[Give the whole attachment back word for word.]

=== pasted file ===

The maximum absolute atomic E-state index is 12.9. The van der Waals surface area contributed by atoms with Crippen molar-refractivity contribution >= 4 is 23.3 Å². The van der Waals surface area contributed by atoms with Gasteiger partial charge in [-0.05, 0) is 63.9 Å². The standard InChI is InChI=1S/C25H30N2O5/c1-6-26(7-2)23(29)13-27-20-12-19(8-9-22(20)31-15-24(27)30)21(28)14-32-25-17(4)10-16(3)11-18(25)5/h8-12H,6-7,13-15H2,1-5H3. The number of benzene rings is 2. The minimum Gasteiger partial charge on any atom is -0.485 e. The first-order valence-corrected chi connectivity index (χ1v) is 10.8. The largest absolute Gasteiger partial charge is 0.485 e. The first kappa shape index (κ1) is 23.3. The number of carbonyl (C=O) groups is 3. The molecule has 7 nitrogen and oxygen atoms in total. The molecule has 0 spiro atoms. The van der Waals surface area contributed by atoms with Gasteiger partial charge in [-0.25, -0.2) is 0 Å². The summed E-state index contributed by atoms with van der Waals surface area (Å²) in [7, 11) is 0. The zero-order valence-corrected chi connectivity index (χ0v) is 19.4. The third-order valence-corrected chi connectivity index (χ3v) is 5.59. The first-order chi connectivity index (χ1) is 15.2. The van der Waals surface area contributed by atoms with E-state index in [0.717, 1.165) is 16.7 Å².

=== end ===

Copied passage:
The maximum absolute atomic E-state index is 12.9. The van der Waals surface area contributed by atoms with Crippen molar-refractivity contribution >= 4 is 23.3 Å². The van der Waals surface area contributed by atoms with Gasteiger partial charge in [-0.05, 0) is 63.9 Å². The standard InChI is InChI=1S/C25H30N2O5/c1-6-26(7-2)23(29)13-27-20-12-19(8-9-22(20)31-15-24(27)30)21(28)14-32-25-17(4)10-16(3)11-18(25)5/h8-12H,6-7,13-15H2,1-5H3. The number of benzene rings is 2. The minimum Gasteiger partial charge on any atom is -0.485 e. The first-order valence-corrected chi connectivity index (χ1v) is 10.8. The largest absolute Gasteiger partial charge is 0.485 e. The first kappa shape index (κ1) is 23.3. The number of carbonyl (C=O) groups is 3. The molecule has 7 nitrogen and oxygen atoms in total. The molecule has 0 spiro atoms. The van der Waals surface area contributed by atoms with Gasteiger partial charge in [-0.25, -0.2) is 0 Å². The summed E-state index contributed by atoms with van der Waals surface area (Å²) in [7, 11) is 0. The zero-order valence-corrected chi connectivity index (χ0v) is 19.4. The third-order valence-corrected chi connectivity index (χ3v) is 5.59. The first-order chi connectivity index (χ1) is 15.2. The van der Waals surface area contributed by atoms with E-state index in [0.717, 1.165) is 16.7 Å².